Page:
Dogs in Southern African Literature

Tydskrif van Letterkunde Special issue/Van Schaik Publishers, 2018

[From the Introduction] If you look at almost any late eighteenth- or nineteenth-century painting of early urban settlements like Cape Town or Port Elizabeth, or depictions of African rural life or of trekkers hauling their wagons into the southern African interior, there in a corner, or sitting at someone’s feet, or just sloping discreetly along ... is a dog. This is the common status of the dog in our literary texts, too: ever-present but seldom centralised, remarked upon, or explored —let alone accorded agency or a voice. Yet the dog’s very ubiquity raises a host of questions.

What was the position of the dog in pre-colonial societies? How did local domestications articulate with relations with wild canids such as hyenas, jackals and African painted dogs? In what ways have dogs helped to form our different communities’ sense of themselves?What local inflections on dog-breeding, work, protection, and relations with other animals are discernible and important to the unfolding of southern African history? Other animals have been vital to human societies, religions and economies, and have been explored to a degree—William Beinart on sheep, Marguerite Poland on Nguni cattle, Sandra Swart on the horse—though seldom by way of their literary—fictional and poetic—representations. Such representations raise yet further questions about the reach and limits of artistry and imagination, of anthropomorphism and the problem of ‘animal mind’, of symbolism and language itself.

This collection, then, is the first of its kind to touch on such questions as they pertain to southern Africa’s dogs. It arose from a conference, a spin-off of Wendy Woodward’s successful series of colloquia on Animal Studies at the University of the Western Cape. The “Dogs in southern African literature” theme was mooted by Dan Wylie and Sam Naidu from Rhodes University, and ably organised by Andries Visagie and Joan-Mari Barendse at Stellenbosch University in April 2017. Karla Armbruster of Webster University was the keynote speaker, and kindly agreed to provide a foreword to the present collection.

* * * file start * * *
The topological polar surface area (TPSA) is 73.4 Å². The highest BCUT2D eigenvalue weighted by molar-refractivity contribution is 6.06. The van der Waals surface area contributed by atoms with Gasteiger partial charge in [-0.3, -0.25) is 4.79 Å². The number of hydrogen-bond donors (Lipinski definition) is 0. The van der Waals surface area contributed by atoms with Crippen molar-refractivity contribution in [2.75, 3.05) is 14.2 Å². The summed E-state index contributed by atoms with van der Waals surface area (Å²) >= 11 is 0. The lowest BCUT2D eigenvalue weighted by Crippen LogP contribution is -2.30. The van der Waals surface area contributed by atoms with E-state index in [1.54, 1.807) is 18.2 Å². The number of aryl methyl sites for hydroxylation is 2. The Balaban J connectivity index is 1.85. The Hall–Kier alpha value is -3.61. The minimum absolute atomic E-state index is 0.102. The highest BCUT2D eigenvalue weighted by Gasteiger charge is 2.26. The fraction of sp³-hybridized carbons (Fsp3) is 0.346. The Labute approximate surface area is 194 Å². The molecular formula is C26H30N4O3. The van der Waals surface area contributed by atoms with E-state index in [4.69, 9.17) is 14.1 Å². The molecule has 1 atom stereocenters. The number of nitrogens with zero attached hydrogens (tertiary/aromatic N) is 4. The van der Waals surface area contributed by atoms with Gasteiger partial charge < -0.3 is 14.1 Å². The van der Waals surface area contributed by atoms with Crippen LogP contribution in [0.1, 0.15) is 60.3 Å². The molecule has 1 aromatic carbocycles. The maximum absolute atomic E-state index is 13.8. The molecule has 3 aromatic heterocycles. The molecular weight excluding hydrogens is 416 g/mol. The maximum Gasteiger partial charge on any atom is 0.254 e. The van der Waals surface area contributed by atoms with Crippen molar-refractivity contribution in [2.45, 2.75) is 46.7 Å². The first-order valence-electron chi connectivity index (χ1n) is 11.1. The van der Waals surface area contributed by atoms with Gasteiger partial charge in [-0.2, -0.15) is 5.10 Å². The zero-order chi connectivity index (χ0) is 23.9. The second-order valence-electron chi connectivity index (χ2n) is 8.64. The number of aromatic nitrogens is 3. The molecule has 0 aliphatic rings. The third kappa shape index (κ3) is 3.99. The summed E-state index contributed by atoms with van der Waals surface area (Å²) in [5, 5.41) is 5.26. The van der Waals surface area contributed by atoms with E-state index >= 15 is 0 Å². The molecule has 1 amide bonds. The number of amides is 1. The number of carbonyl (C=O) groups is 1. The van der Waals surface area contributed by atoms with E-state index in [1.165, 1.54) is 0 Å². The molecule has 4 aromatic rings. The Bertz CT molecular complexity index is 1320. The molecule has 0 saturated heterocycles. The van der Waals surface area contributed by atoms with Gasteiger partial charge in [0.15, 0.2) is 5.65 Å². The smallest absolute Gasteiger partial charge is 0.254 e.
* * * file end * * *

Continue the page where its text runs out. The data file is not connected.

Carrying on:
Presentations at the conference—not all of which have transpired as articles here—were wide-ranging and enthusiastically received. They also manifested a common difficulty. Although dogs are ubiquitous in our literatures, they are not often so centralised in the narratives or poems that they bear much scrutiny. (Think of how often that phrase A dog barked is almost unthinkingly, yet tellingly, interpolated into a story, as an atmospheric filler, but in itself allows for no complex analysis.) Consequently, a number of papers ended up manifesting a fascination with this or that theoretical approach, rather than on the sometimes scanty appearances of dogs in the text ostensibly being studied. Nevertheless, as these articles show, the more one looks, the more do dogs appear—real, symbolic, metaphoric, proverbial. Moreover, advances in theory, especially in the burgeoning areas of Literary Animal Studies, ecocriticism, and post-colonial studies—not to mention biology, neurology, consciousness studies, ecology and animal geography—are making major inroads into explorations of the meanings of animal representations. In our age of, on the one hand, mass breeding and utilisation of some animals, articulating with, on the other hand, mass extinctions in the wild, we are paying increasing attention to the social, ecological and moral importance of animals. Amongst those global theorists invoked in this collection, Jacques Derrida, Donna Haraway, Timothy Morton, and Deleuze and Guattari will be confirmed as particularly influential. In the southern African context, only J. M. Coetzee might be accorded similar stature, notably via his 1999 work The Lives of Animals. If Coetzee makes relatively slender appearance in this volume, it is not to question his importance; it rather reflects the fact that his depictions of dogs and of animal rights issues have been repeatedly examined elsewhere, so we actively encouraged participants to seek out previously unresearched representations of dogs. To a lesser degree the same applied to Marlene van Niekerk’s Triomf, whose dogs have been quite frequently remarked upon. One glaring omission is Percy Fitzpatrick’s more-than-famous Jock of the Bushveld, which is surely ripe for a post-colonial re-evaluation; that project remains open for some future scholar!